Women with certain autoimmune diseases face greater difficulty getting pregnant and keep their baby.

Getting pregnant seems simple enough ― all you need is an egg and a sperm to meet, right? Sure, but various mechanisms in your body need to be up to par before this union can successfully create a baby. If you suffer from an autoimmune disorder, this will certainly put a dampener on your pregnancy plans.

Autoimmune disease refers to more than 80 serious, chronic illnesses that involve almost every human organ system, including the reproductive system. Under normal circumstances, the body’s immune system protects it against “foreign” invaders like viruses, bacteria and parasites.

Associate Professor Mahesh Choolani, Senior Consultant, National University Hospital (NUH) Women’s Centre, explains that when a person develops an autoimmune disease, the body’s natural defence mechanisms such as antibodies and Natural Killer (NK) cells attack and destroy its own cells by mistakenly thinking them to be foreign.

About 75 per cent of autoimmune diseases occur in women of mostly child-bearing age. They include…thyroid hormonal disorders and psoriasis.

This means that in response to an unknown trigger, the immune system starts producing antibodies that attack the body’s own tissues instead of fighting infections. When these antibodies are directed against one’s own cells and tissues, they could affect and damage several organs that are crucial to fertility ― this may affect a woman’s ability to conceive and stay pregnant.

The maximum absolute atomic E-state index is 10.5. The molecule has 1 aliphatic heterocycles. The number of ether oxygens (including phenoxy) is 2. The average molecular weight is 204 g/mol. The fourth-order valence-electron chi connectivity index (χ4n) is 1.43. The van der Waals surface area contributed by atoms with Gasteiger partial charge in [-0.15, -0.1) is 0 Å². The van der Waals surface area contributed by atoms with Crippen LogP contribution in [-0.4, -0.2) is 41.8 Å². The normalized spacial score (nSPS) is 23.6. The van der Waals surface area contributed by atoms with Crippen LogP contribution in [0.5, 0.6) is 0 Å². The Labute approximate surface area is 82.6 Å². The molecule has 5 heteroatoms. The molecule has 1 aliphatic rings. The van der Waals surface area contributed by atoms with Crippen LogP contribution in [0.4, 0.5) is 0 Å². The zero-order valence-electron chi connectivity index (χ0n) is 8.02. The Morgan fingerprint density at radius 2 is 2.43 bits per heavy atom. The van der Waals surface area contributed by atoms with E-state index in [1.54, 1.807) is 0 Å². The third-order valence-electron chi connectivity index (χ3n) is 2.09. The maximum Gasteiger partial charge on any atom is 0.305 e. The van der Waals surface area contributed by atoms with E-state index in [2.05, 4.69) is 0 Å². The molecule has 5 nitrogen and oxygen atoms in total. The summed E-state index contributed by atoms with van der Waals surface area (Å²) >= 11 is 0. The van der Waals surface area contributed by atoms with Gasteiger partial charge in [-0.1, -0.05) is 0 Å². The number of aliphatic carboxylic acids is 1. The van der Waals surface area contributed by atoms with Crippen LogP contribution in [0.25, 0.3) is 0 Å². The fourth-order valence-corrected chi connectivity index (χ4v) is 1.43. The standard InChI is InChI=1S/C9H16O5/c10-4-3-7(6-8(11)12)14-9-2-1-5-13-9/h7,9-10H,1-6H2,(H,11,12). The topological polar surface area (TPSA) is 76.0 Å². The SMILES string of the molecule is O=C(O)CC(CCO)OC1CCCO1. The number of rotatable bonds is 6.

About 75 per cent of autoimmune diseases occur in women of mostly child-bearing age. They include rheumatoid arthritis, lupus, inflammatory bowel disease, multiple sclerosis, Guillain-Barre syndrome, thyroid hormonal disorders and psoriasis.

Dr Choolani offers his insights on autoimmune disorders and fertility.

Of the many autoimmune disorders, some have a greater impact on the female reproductive system. What are these?

* Autoimmune thyroiditis This occurs when thyroid cells are damaged by the immune system. Symptoms may vary depending on the thyroid function, whether surfacing as hyperthyroidism or hypothyroidism.

* Diabetes mellitus Symptoms include extreme thirst, passing urine often, weight loss, fatigue and blurred vision.

* Raynaud’s syndrome This condition causes some areas of the body, such as fingers and toes, to feel numb and cold, due to cold temperatures or stress.

* Sjogren’s syndrome Symptoms include a dry mouth and eyes ― the condition is often accompanied by other immune system disorders, such as rheumatoid arthritis and lupus.

* Systemic lupus erythematosus (also known as SLE) The most common and serious form of lupus. Symptoms vary widely and include fatigue, weight loss, joint pain, easy bruising and a butterfly-shaped rash across the face.



Let’s focus on thyroid hormones ― how do they factor in female fertility?